Unlimited Plugins, WordPress themes, videos & courses! Unlimited asset downloads! From $16.50/m Advertisement # Quick Tip: Improving Shortcodes with the has_shortcode() Function Length:ShortLanguages: One of the mistakes that many developers make when creating shortcodes (in themes and plugins) is always loading all scripts and styles. For efficiency's sake, and also to better prevent conflicts, scripts and styles should only be loaded when they are needed. This is a really handy function that will let you perform any action you want, such as loading scripts and styles, when, and only when, a post has a particular shortcode. ## Step 1 Writing the Function The functions is really pretty simple. All we're going to do is pass a short code as a parameter, then check the content of the current post for that short code You can paste this code in your functions.php or your own plugin file. The first thing we do is pass a parameter to the function called$shortcode and we set it to be blank. Next we get the post object of the currently displayed post. We do this by using the get_post() function to return the post object of the given ID, which we obtain with get_the_ID(), from the database. Once we've stored the post object in a variable, $post_to_check, we can search through its content for the specified short code After we've retrieved the post object, we set the$found variable to false, and then make sure that $shortcode parameter is not empty, and if it is, we exit the function by returning the$found variable as false.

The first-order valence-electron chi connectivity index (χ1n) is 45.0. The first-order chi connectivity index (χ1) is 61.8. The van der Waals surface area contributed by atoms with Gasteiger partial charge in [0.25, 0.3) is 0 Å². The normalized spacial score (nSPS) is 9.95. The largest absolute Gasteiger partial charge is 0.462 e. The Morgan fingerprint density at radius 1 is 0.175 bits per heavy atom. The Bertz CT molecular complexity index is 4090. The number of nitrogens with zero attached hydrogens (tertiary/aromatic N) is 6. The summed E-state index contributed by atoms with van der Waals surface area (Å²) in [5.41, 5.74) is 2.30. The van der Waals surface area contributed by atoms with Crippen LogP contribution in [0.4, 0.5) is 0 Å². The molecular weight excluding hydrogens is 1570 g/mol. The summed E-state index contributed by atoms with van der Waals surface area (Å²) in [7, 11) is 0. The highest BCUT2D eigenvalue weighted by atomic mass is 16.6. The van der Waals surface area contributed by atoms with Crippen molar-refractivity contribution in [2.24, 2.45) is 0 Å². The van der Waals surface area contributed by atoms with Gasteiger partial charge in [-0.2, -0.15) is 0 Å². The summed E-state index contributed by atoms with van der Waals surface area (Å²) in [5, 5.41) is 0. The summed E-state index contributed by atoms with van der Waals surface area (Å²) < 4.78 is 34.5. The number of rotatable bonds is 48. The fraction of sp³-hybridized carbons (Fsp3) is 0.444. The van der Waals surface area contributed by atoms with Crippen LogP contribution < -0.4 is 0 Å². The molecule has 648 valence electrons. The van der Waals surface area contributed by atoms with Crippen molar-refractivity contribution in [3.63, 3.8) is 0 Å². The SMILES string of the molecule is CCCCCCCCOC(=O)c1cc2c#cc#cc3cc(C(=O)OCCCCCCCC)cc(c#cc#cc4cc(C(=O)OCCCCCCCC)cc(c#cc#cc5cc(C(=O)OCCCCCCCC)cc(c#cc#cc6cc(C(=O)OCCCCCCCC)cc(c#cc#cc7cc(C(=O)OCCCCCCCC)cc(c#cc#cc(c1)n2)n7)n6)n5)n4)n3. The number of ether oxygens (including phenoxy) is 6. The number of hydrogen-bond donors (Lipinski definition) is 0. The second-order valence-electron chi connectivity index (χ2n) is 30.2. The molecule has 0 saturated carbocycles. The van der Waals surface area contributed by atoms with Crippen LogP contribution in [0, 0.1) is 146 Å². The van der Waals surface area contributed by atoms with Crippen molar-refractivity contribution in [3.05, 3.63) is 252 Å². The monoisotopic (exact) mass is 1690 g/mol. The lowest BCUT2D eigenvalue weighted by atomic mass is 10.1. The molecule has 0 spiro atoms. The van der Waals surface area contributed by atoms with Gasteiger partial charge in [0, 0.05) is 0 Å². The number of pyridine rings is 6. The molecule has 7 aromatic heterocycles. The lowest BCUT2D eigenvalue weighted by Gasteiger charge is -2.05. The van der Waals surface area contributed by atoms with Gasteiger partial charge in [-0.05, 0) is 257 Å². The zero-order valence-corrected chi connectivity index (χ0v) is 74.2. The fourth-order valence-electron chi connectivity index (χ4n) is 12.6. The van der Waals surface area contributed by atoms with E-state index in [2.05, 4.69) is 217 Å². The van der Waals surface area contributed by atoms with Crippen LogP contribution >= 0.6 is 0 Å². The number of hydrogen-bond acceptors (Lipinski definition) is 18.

Now we're ready to search through the post's content for the desired short code. We do this by using the stripos() function. This function takes two parameters, the string in which to search (the haystack), and the string for which to search (the need). In case, our haystack is the post's content, which is accessed with $post_to_check->post_content, and the needle is the short code we passed to our custom function as a parameter. Notice that we have left the closing "]" off of the needle parameter; this is because we need to take into account short codes that accept parameters, and thus will not have the closing bracket immediately after the short code name. If stripos() finds the short code, we set the$found variable to true and then return our results. That's it, our function is complete.

## Step 2 Using the Function

This function can be used anywhere in your theme templates (not only in the loop) and is extremely useful for selectively loading scripts and styles.

To check if the current post has a specific short code, you can use the function like this:

Probably one of the most common places you would use this function is in your header.php when loading styles and scripts, like so:

## Conclusion:

When plugins and themes that fail to make use of good coding standards are so abundant, it is important that we always strive to develop with high quality standards in mind so that we can help prevent as many possible script / style conflicts as possible. One of the ways that we can do this is by only loading scripts / styles for our short codes when they are actually needed.